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Páraic’s top 10 films from 2012

This time of year you often hear some people remark “Jaysus twas an awhful shite year for film, yawn Batman film was crap and loads of filums were for kids”. Granted this is usually by people whose yearly film intake amounts to blockbusters or event films. Between Nigel and myself we’ve managed to clock up the guts of 140 films and below are ten which stood out for me. Narrowly missing out were films like The Hunt, Killer Joe, Shadow Dancer, 21 Jump Street, The Hunter, Samsara, Berberian Sound Studio and Holy Motors to name but a few so 2012 was by no means a bad year for film.

Also a cheap plug for our other “Best of 2012” features from the week – podcast/combined favourites, Nigel’s 10 favouritesdocumentaries and Irish cinema.)


10. What Richard Did

Lenny Abrahamson’s completion of his Irish trilogy (Adam and Paul, Garage) retains his crown as the most interesting and greatest Irish director working today.


9. Headhunters

Roger Brown (Aksel Hennie) is a renowned corporate headhunter and a part time art thief. When he realises one of his clients Clas (Nikolaj Coster-Waldau) has a famous painting in his possession Roger must have it. We then have a cat and mouse chase movie where everything is not how it seems. Fantastic performances from all concerned and startling scenes from start to finish, Headhunters is certainly one of the year’s more accessible foreign-language films.

Read my original review: Headscratcher – ★★★★


8. Damsels in Distress

Doubtful it’ll make many people’s “end of year” lists, Damsels in Distress was the kind of movie that catches you off guard. Starring Greata Gerwig as the leader of a suicide prevention club at her college she aims to invent a dance craze to save mankind. Greta and co. take Analeigh Tipton under their collective wings and try to steer her clear of the ne’er do wells. Whit Stillman’s first film since 1998’s The Last Days of Disco is a unique look at depression and the difficulty in trying to figure out the world.

Read my original review: Sisters of suicide – ★★★★


7. Moonrise Kingdom

Wes Anderson is probably my favourite living director working at the moment and fans have plenty to feast on in Moonrise Kingdom. Calling back his usual stock of Bill Murray and Jason Schwartzman he also has some new additions to his arsenal in the guise of Bruce Willis. It’s interesting to see him doing a melancholic turn for once instead of kicking ass and taking names as will no doubt be the case in Die Hard 367 next year. Not as quirky as some of his early fare but still has all the bells and whistles we’ve come to expect from Anderson.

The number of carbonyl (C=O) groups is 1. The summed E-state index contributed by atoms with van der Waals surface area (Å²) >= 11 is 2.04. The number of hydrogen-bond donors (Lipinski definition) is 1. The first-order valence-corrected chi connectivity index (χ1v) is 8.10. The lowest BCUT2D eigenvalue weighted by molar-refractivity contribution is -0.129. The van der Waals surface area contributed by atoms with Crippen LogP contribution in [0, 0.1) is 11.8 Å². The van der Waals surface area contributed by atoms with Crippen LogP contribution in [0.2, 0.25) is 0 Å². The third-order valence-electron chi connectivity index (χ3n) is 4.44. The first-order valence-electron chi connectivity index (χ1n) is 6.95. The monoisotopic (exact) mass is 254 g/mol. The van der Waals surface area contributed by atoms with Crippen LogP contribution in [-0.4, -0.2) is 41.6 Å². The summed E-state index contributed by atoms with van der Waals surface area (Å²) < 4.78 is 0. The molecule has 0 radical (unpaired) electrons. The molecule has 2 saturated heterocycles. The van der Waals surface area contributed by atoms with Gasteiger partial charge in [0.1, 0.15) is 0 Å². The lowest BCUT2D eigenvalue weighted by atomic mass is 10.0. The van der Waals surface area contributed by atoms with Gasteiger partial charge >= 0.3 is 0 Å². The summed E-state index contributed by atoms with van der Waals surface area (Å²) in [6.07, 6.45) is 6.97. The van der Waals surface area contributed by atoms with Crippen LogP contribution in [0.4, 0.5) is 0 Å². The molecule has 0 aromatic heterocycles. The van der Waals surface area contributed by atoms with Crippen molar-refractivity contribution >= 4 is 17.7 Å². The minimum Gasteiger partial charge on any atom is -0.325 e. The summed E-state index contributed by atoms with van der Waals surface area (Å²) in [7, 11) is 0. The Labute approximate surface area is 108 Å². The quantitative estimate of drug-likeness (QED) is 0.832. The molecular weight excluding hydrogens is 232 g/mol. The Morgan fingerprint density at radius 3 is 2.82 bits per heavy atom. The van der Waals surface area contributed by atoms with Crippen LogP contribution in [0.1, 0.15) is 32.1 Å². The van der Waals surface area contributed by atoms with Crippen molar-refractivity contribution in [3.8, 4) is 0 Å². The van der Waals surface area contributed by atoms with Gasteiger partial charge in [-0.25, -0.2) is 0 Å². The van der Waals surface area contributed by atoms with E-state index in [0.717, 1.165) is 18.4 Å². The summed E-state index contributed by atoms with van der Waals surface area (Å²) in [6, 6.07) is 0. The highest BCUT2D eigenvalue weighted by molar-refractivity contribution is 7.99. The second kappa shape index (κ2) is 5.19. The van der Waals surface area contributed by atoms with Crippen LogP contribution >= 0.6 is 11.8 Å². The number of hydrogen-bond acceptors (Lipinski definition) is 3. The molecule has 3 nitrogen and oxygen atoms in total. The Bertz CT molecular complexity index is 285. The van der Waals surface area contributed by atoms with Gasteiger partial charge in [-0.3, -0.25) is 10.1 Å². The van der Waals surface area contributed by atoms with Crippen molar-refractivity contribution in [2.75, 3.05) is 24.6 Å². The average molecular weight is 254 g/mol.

Read my original review: Two star-crossed lovers – ★★★★


6. Frankenweenie

A black and white children’s animated film, really? Yes. Tim Burton has managed to restore people’s faith in him. Turning away from adaptations and movie remakes (though this is actually a remake of a live action version he did for Disney back in the day), he has created a warm love note to the films of his childhood. Hilarious and at times heart-wrenching Burton has captured the whole gamut of human emotions, which is all the more impressive given the medium and subject matter.

Read my original review: Burton brings old story back to life – ★★★★★


5. The Perks of Being a Wallflower’s collective favourite is certainly a cult classic in the making. Generations of teens will stumble across this gem of a film in years to come and take it to their heart.

Read my original review: Holden the high school years – ★★★★★


4. The Raid  (Serbuan maut)

Almost balletic in its depiction of violence and death, The Raid burst onto our screens back in May but I was lucky enough to see it at JDIFF in February. Gareth Evans tackles martial arts and uses a video game style story line to showcase his directing talents. Iko Uwais must travel from floor to floor with is fellow officers as they attempt to take down the local drug baron. Doing exactly what it says on the tin The Raid is one of the best action films since Die Hard.

Read my original review: Street Fighting Man – ★★★★★


3. Martha Marcy May Marlene

Elizabeth Olsen, yes those Olsens, gives an outstanding performance in Sean Durkin’s first feature length film. Returning unannounced to her sister’s home, Martha would appear to be on the run and while she was away for the past years has picked up some unusual attitudes towards “normal” living. Also starring John Hawkes, the piece is an unrelenting look inside the world of cults and makes for the scariest film of the year.

Read my original review: Modern-day Manson – ★★★★★


2. Shame

Coming out in the first month of the year Shame saw Steve McQueen and Micheal Fassbender teaming up once again. Having first worked together on the fantastic Hunger back in 2008, McQueen and Fassbender have formed an excellent partnership and we won’t have to wait another 4 years till their next endeveaour with Twelve Years a Slave due for release next year. Shame tells the story of Brandon (Fassbender) and his addiction to sex. Showing the lengths he goes to to satisfy his crippling urges, we are left in no doubt that sex addiction isn’t as appealing as it first seems. With hallmark long tracking shots from McQueen and flawless performances by Fassbender and Carey Mulligan, it puts most subsequent films, wait for it, to shame. (I thank you).

Read my original review: Fool me anytime you want – ★★★★★


1. The Master

Paul Thomas Anderson’s first feature since There Will be Blood didn’t disappoint in any way. With outstanding performances by Joaquin Phoenix, Philip Seymour Hoffman and Amy Adams each scene brims over with tension and unease. Not merely an examination of Scientology but organised religion in its entirety, The Master left me pondering its message for weeks. Unmissable.

Read my original review: The Devil in Disguise – ★★★★★